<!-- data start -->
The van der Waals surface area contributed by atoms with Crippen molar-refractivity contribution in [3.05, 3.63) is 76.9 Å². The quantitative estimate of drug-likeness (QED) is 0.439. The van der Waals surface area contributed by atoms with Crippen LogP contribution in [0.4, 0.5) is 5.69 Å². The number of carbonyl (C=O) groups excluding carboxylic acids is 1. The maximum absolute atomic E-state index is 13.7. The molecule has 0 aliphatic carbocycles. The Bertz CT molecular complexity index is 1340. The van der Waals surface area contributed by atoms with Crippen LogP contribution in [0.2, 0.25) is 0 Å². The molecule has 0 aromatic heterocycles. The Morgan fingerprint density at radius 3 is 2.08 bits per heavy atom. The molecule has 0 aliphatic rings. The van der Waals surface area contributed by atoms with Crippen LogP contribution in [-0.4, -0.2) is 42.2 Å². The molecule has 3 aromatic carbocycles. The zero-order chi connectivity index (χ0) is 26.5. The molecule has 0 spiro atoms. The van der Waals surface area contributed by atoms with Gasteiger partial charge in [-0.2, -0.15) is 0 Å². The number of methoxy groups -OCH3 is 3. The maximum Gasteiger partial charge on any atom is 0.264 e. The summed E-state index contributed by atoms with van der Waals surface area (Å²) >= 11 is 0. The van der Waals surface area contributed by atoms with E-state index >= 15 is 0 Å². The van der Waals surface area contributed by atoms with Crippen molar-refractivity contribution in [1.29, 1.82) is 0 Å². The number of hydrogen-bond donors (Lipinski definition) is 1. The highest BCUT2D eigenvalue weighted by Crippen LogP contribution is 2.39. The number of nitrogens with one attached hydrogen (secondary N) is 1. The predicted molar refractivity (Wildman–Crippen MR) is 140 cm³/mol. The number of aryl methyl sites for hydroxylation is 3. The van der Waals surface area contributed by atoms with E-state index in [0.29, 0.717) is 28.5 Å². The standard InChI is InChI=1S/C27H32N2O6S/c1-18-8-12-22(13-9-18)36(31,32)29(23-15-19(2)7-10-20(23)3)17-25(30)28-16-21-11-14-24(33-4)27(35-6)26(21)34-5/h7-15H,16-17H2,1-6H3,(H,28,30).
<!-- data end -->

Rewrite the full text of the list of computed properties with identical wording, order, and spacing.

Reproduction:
The van der Waals surface area contributed by atoms with Crippen molar-refractivity contribution in [3.05, 3.63) is 76.9 Å². The quantitative estimate of drug-likeness (QED) is 0.439. The van der Waals surface area contributed by atoms with Crippen LogP contribution in [0.4, 0.5) is 5.69 Å². The number of carbonyl (C=O) groups excluding carboxylic acids is 1. The maximum absolute atomic E-state index is 13.7. The molecule has 0 aliphatic carbocycles. The Bertz CT molecular complexity index is 1340. The van der Waals surface area contributed by atoms with Crippen LogP contribution in [0.2, 0.25) is 0 Å². The molecule has 0 aromatic heterocycles. The Morgan fingerprint density at radius 3 is 2.08 bits per heavy atom. The molecule has 0 aliphatic rings. The van der Waals surface area contributed by atoms with Crippen LogP contribution in [-0.4, -0.2) is 42.2 Å². The molecule has 3 aromatic carbocycles. The zero-order chi connectivity index (χ0) is 26.5. The molecule has 0 spiro atoms. The van der Waals surface area contributed by atoms with Gasteiger partial charge in [-0.2, -0.15) is 0 Å². The number of methoxy groups -OCH3 is 3. The maximum Gasteiger partial charge on any atom is 0.264 e. The summed E-state index contributed by atoms with van der Waals surface area (Å²) >= 11 is 0. The van der Waals surface area contributed by atoms with E-state index >= 15 is 0 Å². The van der Waals surface area contributed by atoms with Crippen molar-refractivity contribution in [1.29, 1.82) is 0 Å². The number of hydrogen-bond donors (Lipinski definition) is 1. The highest BCUT2D eigenvalue weighted by Crippen LogP contribution is 2.39. The number of nitrogens with one attached hydrogen (secondary N) is 1. The predicted molar refractivity (Wildman–Crippen MR) is 140 cm³/mol. The number of aryl methyl sites for hydroxylation is 3. The van der Waals surface area contributed by atoms with E-state index in [0.29, 0.717) is 28.5 Å². The standard InChI is InChI=1S/C27H32N2O6S/c1-18-8-12-22(13-9-18)36(31,32)29(23-15-19(2)7-10-20(23)3)17-25(30)28-16-21-11-14-24(33-4)27(35-6)26(21)34-5/h7-15H,16-17H2,1-6H3,(H,28,30).